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Jockey Martin Garcia (R) rides atop New Year's Day enroute to winning the Juvenile during the 2013 Breeders' Cup World Championships at Santa Anita Park on November 2, 2013

New Year's Day (right) winning the Breeders' Cup Juvenile last month

  PICTURE: Jeff Gross/Getty Images  

Cup chief surprised by findings on juveniles

USA: Breeders' Cup president Craig Fravel has expressed surprise after a study found more two-year-olds running on Lasix at last month’s two-day Santa Anita meeting had bled than those who had not received the medication.

The research, conducted by the Hagyard Equine Medical Institute, looks sure to be seized on by critics of the decision to reverse the ban on Lasix in the juvenile races next year.

While two-year-old starters in the Breeders’ Cup were not administered the anti-bleeding medication furosemide – better known by its former trade name Lasix – the restriction did not apply to non-Breeders’ Cup events for juveniles, although owners and trainers who voluntarily participated in the study were assured their identities, and those of their horses, would remain confidential.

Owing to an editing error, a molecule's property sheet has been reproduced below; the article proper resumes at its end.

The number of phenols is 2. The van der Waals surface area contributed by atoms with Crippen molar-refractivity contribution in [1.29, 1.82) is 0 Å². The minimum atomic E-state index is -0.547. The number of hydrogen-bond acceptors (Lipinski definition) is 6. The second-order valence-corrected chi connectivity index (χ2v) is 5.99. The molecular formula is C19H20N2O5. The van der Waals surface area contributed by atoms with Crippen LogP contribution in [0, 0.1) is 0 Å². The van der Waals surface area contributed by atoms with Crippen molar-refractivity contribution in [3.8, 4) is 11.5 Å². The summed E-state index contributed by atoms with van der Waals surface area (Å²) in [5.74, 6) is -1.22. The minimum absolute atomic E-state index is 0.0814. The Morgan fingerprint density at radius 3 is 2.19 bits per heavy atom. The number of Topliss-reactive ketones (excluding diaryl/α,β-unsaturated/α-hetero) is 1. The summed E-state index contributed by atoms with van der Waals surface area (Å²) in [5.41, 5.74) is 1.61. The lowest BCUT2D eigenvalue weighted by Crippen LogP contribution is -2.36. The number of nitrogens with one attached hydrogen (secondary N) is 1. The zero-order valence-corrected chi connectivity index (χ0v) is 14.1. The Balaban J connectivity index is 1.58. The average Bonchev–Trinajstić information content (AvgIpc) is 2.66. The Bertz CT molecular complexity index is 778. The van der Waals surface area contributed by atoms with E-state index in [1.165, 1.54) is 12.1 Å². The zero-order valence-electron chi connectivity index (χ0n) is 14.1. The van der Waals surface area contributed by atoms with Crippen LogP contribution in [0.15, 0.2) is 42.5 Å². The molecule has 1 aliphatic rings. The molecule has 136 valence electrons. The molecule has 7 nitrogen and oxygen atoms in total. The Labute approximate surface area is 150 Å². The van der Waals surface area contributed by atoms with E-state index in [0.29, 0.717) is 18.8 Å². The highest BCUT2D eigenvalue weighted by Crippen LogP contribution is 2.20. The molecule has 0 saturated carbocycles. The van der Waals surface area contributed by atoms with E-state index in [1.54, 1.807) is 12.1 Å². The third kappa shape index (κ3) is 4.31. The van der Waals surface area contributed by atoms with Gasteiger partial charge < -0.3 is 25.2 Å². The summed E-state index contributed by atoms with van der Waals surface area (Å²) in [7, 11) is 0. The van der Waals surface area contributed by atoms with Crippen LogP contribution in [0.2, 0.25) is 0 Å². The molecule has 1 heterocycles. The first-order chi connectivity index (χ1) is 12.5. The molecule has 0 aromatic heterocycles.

The study concluded there was no evidence exercise-induced pulmonary haemorrhage (EIPH) was more severe in juveniles not treated with furosemide, and noted that treated horses had a higher frequency and severity of EIPH on a “statistically significant basis”.

Findings revealed bleeding among 71 per cent of 14 furosemide-treated youngsters tested, compared to 37 per cent of 41 non-treated horses also subject to endoscopic examinations.

Fravel said: “Beyond the stated conclusions which, given prevailing sentiment are both striking and surprising, this observational study reinforces our commitment to investing in research focused on EIPH.

“We urge the racing industry to reflect thoughtfully on the results and to support further scientific inquiry into this.”

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